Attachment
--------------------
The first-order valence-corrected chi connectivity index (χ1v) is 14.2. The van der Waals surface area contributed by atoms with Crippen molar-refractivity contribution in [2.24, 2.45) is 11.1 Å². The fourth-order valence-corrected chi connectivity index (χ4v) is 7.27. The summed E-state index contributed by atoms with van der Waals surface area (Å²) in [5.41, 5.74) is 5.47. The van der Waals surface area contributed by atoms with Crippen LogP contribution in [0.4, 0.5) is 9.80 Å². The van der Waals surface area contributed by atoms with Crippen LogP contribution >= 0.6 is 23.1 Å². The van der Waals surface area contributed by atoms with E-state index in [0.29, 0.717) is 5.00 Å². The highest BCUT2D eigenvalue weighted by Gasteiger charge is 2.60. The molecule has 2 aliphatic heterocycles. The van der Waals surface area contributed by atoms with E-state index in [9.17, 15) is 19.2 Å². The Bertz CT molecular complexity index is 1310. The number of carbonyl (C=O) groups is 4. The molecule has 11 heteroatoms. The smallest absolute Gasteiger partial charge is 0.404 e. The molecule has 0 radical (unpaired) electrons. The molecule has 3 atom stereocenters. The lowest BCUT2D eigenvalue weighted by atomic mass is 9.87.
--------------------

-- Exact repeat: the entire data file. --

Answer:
The first-order valence-corrected chi connectivity index (χ1v) is 14.2. The van der Waals surface area contributed by atoms with Crippen molar-refractivity contribution in [2.24, 2.45) is 11.1 Å². The fourth-order valence-corrected chi connectivity index (χ4v) is 7.27. The summed E-state index contributed by atoms with van der Waals surface area (Å²) in [5.41, 5.74) is 5.47. The van der Waals surface area contributed by atoms with Crippen LogP contribution in [0.4, 0.5) is 9.80 Å². The van der Waals surface area contributed by atoms with Crippen LogP contribution >= 0.6 is 23.1 Å². The van der Waals surface area contributed by atoms with E-state index in [0.29, 0.717) is 5.00 Å². The highest BCUT2D eigenvalue weighted by Gasteiger charge is 2.60. The molecule has 2 aliphatic heterocycles. The van der Waals surface area contributed by atoms with E-state index in [9.17, 15) is 19.2 Å². The Bertz CT molecular complexity index is 1310. The number of carbonyl (C=O) groups is 4. The molecule has 11 heteroatoms. The smallest absolute Gasteiger partial charge is 0.404 e. The molecule has 0 radical (unpaired) electrons. The molecule has 3 atom stereocenters. The lowest BCUT2D eigenvalue weighted by atomic mass is 9.87.